Ancient screen wall unearthed in north China August 30, 2007Posted by grhomeboy in Architecture, Culture.
Chinese archaeologists say they have discovered the remains of a screen wall for a large state granary dating back 260 years in north’s China’s Hebei Province.
The wall’s main body, was unearthed about 20 meters outside the front gate of the Yingyi granary built in 1747 in Shenzhou city, 260 kilometers south of Beijing.
The main body of the screen comprised four stone slabs, each 0.2 meters wide and 1.2 meters long, inscribed with the names of fund donors and costs for the reconstruction of the granary in 1897 and its managers, said Xing Enze, director of the Shenzhou Cultural Relic Institute.
The well-preserved Yingyi granary has 54 storage rooms covering 3,000 square meters. It could hold at most 1,500 tons of grain, archaeologists said. The granary’s structure was designed to be damp-proof and earthquake-proof, they said. Xing said the folding screen would be valuable in the study of ancient granary buildings.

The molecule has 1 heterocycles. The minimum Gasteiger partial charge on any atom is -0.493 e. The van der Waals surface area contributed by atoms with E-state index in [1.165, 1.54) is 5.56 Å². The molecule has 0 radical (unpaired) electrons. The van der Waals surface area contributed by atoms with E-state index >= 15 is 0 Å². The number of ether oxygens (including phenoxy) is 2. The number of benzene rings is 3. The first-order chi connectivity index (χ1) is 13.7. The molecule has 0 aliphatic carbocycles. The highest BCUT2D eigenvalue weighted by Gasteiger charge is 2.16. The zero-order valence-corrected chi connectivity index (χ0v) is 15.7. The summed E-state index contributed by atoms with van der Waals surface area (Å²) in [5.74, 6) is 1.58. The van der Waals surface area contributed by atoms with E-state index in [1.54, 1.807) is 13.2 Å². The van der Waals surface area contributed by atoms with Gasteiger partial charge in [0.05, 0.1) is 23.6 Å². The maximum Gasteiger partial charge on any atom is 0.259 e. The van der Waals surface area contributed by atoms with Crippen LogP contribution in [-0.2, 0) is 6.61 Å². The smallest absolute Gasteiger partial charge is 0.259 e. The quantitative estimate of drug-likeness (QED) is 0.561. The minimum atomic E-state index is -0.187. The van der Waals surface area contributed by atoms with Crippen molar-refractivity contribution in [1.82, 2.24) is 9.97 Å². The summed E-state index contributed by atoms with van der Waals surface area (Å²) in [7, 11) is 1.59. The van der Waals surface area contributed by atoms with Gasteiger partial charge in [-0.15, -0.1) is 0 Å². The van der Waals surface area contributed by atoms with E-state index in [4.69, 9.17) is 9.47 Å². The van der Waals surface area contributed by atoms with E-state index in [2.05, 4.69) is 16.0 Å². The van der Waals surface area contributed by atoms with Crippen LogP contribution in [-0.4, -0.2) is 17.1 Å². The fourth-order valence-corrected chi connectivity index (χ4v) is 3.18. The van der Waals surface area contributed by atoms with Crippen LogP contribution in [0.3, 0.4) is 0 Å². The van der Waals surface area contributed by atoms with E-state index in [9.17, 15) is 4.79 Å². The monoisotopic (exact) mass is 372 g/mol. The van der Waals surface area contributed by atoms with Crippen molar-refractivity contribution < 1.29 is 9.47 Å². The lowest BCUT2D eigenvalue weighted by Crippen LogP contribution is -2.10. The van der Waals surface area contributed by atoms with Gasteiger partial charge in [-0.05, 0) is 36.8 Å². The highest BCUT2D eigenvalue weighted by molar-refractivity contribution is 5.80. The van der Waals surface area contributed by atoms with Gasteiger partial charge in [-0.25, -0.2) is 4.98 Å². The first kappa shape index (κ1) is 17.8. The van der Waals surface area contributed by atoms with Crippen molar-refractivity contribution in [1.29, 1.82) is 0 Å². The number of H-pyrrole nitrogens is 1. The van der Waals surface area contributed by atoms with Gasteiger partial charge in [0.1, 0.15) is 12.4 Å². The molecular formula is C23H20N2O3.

The screen, known as “zhaobi” in Chinese, is located at the immediate entry of a house. It is a distinctive character of traditional Chinese buildings. Ancient Chinese people believe that “zhaobi” could prevent evil spirits from coming into the house. It is also a decoration with the practical use of preventing people from peeping into the courtyard.